“Media Queries are now very well supported on modern browsers (including IE9+) and mobile browsers too which can truly make a difference between a website that degrades well on a mobile browser v/s the one that is enhanced to take advantage of the streamlined rich UI”… (Reference: Google web master team)
RWD is becoming a web de-facto standard while designing UI for mobile & web browsers. A few examples as analyzed through reports & analysts view –
- US Government endorses RWD officially as better in providing greater accessibility to government information and resources
- Microsoft has a clean, less cluttered corporate website which uses several CSS files to resize all design elements on different device sizes
- Currys has engaged a clever design where some of its design elements change several times for multiple screen sizes and is smart enough to provide rich experience to its users
- Starbucks has implemented a unique media queries style where the navigational elements are replaced by a single symbol that leads to all the menu elements rather than converting them into symbols
The above are a few key examples which prove that there’s a lot of buzz on RWD. Clearly, the world has moved towards being more mobile, and people interact more and more with their cellphones instead of using regular browsers when consuming content from the internet.
The content will be more structured, pages more modularized and user experience more engaging. It is not something that is forgotten in the midst of style guide discussions and comp revisions. Today customers go beyond “Look and Feel” and are demanding a “Customer Experience”. Earlier a webpage design was weighed by how good it looked to the stakeholders, while now everyone in a web design project is forced to think about how the content is consumed by the end user and what is really important on different devices – and for the site in general.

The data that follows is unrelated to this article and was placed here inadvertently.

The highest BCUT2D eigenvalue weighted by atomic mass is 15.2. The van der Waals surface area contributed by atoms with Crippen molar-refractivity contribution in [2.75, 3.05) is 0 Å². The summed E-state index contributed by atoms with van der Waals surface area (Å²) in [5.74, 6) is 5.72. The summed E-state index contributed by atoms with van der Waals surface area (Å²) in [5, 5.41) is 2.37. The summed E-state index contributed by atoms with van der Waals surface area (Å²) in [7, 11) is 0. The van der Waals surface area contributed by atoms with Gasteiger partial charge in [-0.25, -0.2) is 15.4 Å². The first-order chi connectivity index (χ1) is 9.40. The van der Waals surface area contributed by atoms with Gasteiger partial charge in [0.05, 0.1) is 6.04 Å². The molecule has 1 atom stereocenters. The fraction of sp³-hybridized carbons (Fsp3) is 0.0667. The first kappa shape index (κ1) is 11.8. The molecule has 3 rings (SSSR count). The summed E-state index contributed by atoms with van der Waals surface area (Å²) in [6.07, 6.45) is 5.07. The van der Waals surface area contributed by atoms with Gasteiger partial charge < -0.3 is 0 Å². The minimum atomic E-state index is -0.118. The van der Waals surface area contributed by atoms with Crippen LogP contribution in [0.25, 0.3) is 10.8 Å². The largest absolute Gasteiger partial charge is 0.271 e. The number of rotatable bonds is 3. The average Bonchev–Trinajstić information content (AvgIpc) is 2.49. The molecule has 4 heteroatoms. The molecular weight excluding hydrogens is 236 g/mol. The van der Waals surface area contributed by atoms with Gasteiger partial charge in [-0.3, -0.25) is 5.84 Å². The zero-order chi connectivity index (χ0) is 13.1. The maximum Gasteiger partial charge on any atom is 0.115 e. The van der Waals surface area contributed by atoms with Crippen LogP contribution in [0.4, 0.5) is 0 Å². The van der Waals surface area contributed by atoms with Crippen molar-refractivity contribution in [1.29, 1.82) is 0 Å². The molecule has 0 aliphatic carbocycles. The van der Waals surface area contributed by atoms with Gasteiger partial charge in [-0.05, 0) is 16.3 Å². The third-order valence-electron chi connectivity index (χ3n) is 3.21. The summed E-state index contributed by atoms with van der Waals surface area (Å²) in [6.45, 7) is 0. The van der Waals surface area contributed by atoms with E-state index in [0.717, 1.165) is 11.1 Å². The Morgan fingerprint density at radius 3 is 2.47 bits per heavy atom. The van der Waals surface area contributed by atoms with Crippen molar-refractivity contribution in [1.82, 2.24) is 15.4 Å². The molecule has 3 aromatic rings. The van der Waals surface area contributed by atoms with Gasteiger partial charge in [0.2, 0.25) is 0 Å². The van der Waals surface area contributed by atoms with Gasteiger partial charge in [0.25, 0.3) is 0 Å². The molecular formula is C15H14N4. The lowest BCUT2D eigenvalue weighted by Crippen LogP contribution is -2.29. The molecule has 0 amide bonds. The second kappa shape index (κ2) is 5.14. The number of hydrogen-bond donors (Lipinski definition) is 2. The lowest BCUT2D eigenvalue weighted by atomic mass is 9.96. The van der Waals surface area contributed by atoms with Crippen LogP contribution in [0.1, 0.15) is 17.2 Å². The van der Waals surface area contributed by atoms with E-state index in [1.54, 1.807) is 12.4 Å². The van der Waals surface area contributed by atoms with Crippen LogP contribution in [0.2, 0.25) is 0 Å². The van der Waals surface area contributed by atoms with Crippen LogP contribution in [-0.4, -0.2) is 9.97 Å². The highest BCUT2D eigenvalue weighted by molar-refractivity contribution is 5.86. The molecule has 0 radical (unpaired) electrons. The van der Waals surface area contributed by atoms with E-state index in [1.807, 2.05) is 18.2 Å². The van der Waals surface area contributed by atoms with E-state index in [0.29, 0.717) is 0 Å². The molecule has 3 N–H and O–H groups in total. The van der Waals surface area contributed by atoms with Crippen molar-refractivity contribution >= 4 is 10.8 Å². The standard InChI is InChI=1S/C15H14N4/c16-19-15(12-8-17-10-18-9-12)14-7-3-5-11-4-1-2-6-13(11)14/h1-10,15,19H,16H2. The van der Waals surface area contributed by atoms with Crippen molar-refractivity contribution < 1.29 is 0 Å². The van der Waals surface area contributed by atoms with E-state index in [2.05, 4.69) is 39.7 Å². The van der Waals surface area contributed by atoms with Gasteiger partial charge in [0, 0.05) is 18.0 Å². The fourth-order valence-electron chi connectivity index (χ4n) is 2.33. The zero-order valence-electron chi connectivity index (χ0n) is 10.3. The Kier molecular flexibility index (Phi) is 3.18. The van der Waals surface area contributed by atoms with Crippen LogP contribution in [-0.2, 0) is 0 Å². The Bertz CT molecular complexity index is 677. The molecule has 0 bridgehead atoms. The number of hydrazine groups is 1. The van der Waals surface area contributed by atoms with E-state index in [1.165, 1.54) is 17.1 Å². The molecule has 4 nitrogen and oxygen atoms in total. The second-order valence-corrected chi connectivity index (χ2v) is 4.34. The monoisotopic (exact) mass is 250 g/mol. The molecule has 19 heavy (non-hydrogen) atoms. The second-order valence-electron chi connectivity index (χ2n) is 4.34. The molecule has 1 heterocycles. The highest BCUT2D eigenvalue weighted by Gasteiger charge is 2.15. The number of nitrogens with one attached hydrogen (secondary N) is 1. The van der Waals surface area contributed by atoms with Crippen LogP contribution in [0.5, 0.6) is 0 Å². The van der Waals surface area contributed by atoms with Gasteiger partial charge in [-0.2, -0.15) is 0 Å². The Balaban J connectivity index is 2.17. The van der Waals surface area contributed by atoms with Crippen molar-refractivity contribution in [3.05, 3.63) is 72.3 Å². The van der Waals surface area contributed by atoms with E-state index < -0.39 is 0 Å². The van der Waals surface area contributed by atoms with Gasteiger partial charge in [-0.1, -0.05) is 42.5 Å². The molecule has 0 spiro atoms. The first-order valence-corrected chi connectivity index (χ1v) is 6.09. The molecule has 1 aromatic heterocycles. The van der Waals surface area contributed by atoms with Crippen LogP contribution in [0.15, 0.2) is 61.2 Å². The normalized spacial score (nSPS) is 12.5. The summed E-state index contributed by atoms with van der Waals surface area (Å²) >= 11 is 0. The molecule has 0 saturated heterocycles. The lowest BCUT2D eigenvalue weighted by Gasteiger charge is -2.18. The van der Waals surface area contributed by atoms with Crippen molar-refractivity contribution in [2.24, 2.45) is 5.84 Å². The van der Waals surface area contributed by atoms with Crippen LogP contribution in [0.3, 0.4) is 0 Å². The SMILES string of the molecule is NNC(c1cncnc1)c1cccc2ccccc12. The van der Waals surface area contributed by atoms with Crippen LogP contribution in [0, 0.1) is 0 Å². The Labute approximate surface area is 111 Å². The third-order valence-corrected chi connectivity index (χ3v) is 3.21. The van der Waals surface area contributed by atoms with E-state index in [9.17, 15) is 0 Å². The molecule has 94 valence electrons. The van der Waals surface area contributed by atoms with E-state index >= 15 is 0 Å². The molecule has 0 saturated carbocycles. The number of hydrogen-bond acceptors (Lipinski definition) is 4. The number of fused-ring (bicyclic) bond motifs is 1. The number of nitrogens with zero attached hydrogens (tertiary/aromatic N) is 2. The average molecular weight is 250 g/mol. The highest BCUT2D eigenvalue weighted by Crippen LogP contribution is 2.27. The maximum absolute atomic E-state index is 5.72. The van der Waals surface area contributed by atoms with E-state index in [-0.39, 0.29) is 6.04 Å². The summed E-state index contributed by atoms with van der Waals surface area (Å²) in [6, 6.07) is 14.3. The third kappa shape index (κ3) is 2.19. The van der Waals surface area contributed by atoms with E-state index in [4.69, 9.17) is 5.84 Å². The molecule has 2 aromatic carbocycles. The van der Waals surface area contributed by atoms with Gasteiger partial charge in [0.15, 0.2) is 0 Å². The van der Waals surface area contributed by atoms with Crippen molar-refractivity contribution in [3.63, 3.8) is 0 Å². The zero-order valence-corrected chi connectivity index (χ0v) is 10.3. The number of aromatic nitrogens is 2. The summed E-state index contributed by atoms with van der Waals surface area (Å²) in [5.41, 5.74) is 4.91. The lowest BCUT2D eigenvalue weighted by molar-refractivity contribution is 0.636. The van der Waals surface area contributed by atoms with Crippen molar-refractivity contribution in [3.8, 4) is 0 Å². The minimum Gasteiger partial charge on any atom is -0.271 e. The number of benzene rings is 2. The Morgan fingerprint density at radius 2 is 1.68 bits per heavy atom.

Why is RWD the best option for an Organization’s mobility strategy?
When considering a RWD for an app or a website that doesn’t currently support mobile devices one should always think of the future and not only the present!
- The best advantage or benefit of using RWD techniques is that it doesn’t focus on devices merely, but it reflows to fit any screen size which is very much future friendly
- It is a recommended mobile configuration as it has one URL with same HTML across the devices & desktops. Such content is much easier to manage from a single source & share across multiple users rather than having separate sites. E.g. an application applicable to a mobile device as well as desktop when accessed from two different URLs may result in a less than optimal user-experience by viewing same desktop results in a stripped down version on a mobile device.
- While the design may be adjusted in terms of column width to fit a screen size be it desktop or mobile, overall, the (fluid) design layout and styling remains uniform throughout
- Since all the content is on one URL only, it comes in handy with factors such as social media sharing, search engine ranks, bookmarks, web stats, etc. all in only one version to be maintained, thus saving time and efforts
Responsive web design is in its early stages and hence there will be multiple opinions & recommendations across to attempt resolve usability problems that arise due to device size variations. Whether to build mobile designs first or desktop desktops first or take a deep dive into RWD to meet such challenges is a decision that will continue as a debate for some time while the RWD standards will continue to evolve as better ways of handling the changing world of devices and browsers.
To build UI using RWD is a complex issue but over the time it will be a must for web designers to use in order to makes websites readily available to the growing consumer base.